This idea comes from Stephanie Winn, MFT trainee, Elementary School Counselor.
Stephanie received a $25 Gift certificate to www.childtherapytoys.com for her
Making a feelings chart in therapy can be a valuable therapeutic activity. I found that a
combination of National Geographic and Family Fun magazines supplied me well for this
project. I created the chart in the photo with a 10 years old, and sought her feedback as to what
various people looked like they were feeling. This was helpful as it provided a second opinion,
and specifically one from a child. It was with her help, for instance, that I decided to label the
man on the left as “determined” rather than “angry” – a valuable reassessment, and one that
perhaps better supports me in helping kids embrace healthy assertion. After assembling this
chart, I laminated it. Certainly, charts could also be sent home with the child.
This particular chart is hung in my office. I have found that this chart, with its diverse array of
genuine human expressions, really draws children in. The big words don’t scare kids off; rather,
kids become curious as to what some words mean, and that gives us a lot to work with. For
example, a six year old boy who has limited ability to verbalize feelings was drawn toward the
downcast boy labeled “forlorn”. With his keen interest in book knowledge, he wanted to know
what words meant and to show off his academic capabilities. I asked the boy what he thought
the “forlorn” boy might be feeling from his face, and he said sad. I responded that, yes, forlorn is
when you feel sad and lonely and like no one cares about you. He said, “That’s how I feel most
of the time.” This was a huge piece of information and an opportunity for our therapy.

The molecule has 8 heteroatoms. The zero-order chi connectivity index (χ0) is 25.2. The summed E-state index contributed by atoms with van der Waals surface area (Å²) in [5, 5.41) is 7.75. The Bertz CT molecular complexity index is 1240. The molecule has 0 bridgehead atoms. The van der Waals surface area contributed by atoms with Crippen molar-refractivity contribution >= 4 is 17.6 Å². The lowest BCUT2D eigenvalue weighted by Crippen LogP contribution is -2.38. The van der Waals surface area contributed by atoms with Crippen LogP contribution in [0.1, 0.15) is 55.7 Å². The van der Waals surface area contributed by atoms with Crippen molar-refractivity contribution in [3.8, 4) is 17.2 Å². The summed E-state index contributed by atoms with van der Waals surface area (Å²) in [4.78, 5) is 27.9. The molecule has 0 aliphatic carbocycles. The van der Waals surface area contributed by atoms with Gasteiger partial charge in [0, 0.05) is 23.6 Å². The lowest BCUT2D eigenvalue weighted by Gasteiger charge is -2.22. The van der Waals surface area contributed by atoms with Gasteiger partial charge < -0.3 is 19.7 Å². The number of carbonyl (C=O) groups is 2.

I will also share a game that I spontaneously played with that boy. He found a bouncy ball
on the shelf and began playing with it alone. This is a client for whom my main clinical goals
include increasing his somatic and emotional self-awareness and capacity to regulate, as well
as emerging from his autistic reverie into the relational world. In light of these goals, I invited
him to play this ball game with me. Soon we began bouncing the ball back and forth. I had the
idea to name a feeling each time one of us bounced it to the other, but knowing that would be a
far leap for this client, I began with colors and asked us to take turns naming a color with each
bounce. The boy, in turn, wanted for the person who catches the ball to spell the color that the
other person had named, so we adopted that rule. That met his need to play on his own terms and
to shore up his sense of self with his knowledge. It also increased the mirroring element of the
game (I say “red” then he spells “red”), furthering the goals of therapy.
After a few minutes of colors, I transitioned into feelings. With this client I kept it at simply
naming feeling words, and let him continue the spelling practice, as it offered him a sense of
control and efficacy, though with another client or on a different day I would instead add the
component of sharing a time when you felt that feeling. He was quick to want to change the
subject back to something he was more knowledgeable of, animals, so after a few minutes we
switched to animals.
Another practice I built into the bouncy ball game was to try seeing if you can maintain eye
contact during certain parts of the game, e.g. while spelling the word. For this particular child
that was challenging, but in general as an idea it contributed to the therapeutic goals for a child of this disposition: increasing somatic awareness and interpersonal engagement. Adding
in eye contact as a challenge that is part of a game makes it more fun and gives it a degree
of temporariness, of arbitrariness, of falseness even, that makes it more safely distant for the
socially intimidated child, helping him develop self-efficacy and courage with which to bring to
future social interactions.
Note from Dr. Gary: We hope you have fun with these ideas. Thumballs are ideal for some of the activities discussed, and we also have a wide array of posters, including posters of real children and adolescents.